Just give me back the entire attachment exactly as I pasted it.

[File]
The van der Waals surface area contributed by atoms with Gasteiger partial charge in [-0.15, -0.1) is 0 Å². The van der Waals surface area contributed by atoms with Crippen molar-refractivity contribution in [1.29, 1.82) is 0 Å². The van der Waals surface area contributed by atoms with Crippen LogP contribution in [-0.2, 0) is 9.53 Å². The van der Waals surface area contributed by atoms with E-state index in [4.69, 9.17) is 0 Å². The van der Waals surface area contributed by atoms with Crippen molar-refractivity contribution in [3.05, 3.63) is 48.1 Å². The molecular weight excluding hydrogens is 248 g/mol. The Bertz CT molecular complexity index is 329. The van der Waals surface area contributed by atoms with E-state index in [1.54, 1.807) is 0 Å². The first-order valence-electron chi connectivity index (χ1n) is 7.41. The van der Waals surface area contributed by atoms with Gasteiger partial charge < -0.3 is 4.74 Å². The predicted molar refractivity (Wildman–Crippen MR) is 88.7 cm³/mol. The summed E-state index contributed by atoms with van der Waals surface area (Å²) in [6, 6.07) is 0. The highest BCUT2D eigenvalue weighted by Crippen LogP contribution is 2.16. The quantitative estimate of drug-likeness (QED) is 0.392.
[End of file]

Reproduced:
The van der Waals surface area contributed by atoms with Gasteiger partial charge in [-0.15, -0.1) is 0 Å². The van der Waals surface area contributed by atoms with Crippen molar-refractivity contribution in [1.29, 1.82) is 0 Å². The van der Waals surface area contributed by atoms with Crippen LogP contribution in [-0.2, 0) is 9.53 Å². The van der Waals surface area contributed by atoms with E-state index in [4.69, 9.17) is 0 Å². The van der Waals surface area contributed by atoms with Crippen molar-refractivity contribution in [3.05, 3.63) is 48.1 Å². The molecular weight excluding hydrogens is 248 g/mol. The Bertz CT molecular complexity index is 329. The van der Waals surface area contributed by atoms with E-state index in [1.54, 1.807) is 0 Å². The first-order valence-electron chi connectivity index (χ1n) is 7.41. The van der Waals surface area contributed by atoms with Gasteiger partial charge < -0.3 is 4.74 Å². The predicted molar refractivity (Wildman–Crippen MR) is 88.7 cm³/mol. The summed E-state index contributed by atoms with van der Waals surface area (Å²) in [6, 6.07) is 0. The highest BCUT2D eigenvalue weighted by Crippen LogP contribution is 2.16. The quantitative estimate of drug-likeness (QED) is 0.392.